Legend has it that Su Dongpo accidentally created this dish sometime in his life more than 700 years ago during the Song Dynasty (960-1279) when he was stewing some fatty swine from the village and completely forgot about it when a friend dropped in to play chess. He remembered the pork when fragrant wafts came from the cooking pot and surprisingly produced a very tasty meal rather than a burnt old mess. I would have kicked the free-loading friend out and kept it all myself!
“You no play chess fair! Get out no pork for you!”
This well known dish from Hangzhou traditionally uses pork belly but all I had floating around the freezer was a great chunk of pork neck, with sufficient fat layering but not much skin. Rather than tie the cubes of pork with string I’ve used blanched spring onions, plus from the many recipes I found online I’ve adapted a few of the ingredients to what I could find in my pantry.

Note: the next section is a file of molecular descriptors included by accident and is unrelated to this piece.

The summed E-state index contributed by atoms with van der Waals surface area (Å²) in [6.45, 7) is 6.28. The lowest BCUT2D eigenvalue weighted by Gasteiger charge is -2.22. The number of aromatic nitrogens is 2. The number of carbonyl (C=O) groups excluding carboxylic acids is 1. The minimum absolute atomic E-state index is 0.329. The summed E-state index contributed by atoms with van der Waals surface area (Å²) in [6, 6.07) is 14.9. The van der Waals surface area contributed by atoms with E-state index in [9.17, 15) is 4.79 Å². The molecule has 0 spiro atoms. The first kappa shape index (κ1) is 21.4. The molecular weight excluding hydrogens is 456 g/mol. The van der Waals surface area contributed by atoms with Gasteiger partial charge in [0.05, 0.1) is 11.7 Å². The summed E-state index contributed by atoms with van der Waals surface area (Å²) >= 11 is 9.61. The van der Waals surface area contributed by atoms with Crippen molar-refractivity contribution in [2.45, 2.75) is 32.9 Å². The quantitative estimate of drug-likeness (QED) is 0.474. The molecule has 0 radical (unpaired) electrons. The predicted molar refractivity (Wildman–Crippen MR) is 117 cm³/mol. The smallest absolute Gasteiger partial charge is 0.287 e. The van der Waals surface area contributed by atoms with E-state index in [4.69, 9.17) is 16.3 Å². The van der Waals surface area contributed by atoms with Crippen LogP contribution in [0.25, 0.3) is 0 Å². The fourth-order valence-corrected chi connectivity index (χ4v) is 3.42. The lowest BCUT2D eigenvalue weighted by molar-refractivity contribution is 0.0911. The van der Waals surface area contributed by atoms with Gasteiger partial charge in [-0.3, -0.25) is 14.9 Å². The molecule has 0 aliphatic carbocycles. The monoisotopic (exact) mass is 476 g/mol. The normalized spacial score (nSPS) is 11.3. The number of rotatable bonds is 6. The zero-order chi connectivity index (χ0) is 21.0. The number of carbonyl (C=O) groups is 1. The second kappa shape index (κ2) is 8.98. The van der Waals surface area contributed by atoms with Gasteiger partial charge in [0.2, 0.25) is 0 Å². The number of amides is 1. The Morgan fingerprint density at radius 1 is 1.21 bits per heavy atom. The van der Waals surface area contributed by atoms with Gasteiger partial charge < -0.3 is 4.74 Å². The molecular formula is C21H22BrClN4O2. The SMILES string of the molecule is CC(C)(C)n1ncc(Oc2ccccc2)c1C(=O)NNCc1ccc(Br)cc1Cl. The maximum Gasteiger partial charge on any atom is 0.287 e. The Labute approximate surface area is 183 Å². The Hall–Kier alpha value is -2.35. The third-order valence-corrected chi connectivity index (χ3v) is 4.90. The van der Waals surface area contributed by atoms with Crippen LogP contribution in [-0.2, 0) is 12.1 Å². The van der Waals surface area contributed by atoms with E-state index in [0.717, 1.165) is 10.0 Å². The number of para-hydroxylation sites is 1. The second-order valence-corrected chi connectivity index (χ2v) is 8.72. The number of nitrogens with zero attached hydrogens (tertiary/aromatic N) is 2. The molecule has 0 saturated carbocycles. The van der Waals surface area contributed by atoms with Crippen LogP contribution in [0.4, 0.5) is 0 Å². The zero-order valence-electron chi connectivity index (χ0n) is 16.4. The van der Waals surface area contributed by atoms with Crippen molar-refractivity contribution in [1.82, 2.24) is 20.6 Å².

The rich caramelised sauce is beautifully fragrant with star anise, cinnamon and Shaoxing wine and the meat is tender, fatty and moist. I can just imagine how good it would also have been with pork belly.
Lay two pieces of the blanched spring onion in a cross pattern and place a square of pork, skin side down, in the centre. Tie the ends as tight as possible without breaking the spring onion. Set aside.
Heat the oil in a wok and sauté the ginger, spring onion segments and garlic for 30 seconds. Add the star anise and cinnamon and sauté until fragrant. Place this into the bottom of a pan and lay the pork, skin side down, over the fried ingredients in a single layer.
Add a little more oil to the hot wok, if needed, add the sugar and stir until caramelised. Now add the soy sauces and a touch of water and bring to the boil. Remove from heat and pour this over the pork.
Place the pan containing the pork over medium-high heat and pour the Shaoxing over. Bring to the boil then reduce to a low simmer. Cover with a lid or bamboo steamer lid, leaving a gap for steam to escape.
Cook for about an hour and then gently turn each piece of pork, skin side up. Cook for a further hour, until tender and caramelised. The sauce be should reduced and almost syrupy.
Serve with rice and Asian greens, or as they do in China, between two halves of a bread bun to catch all the juices.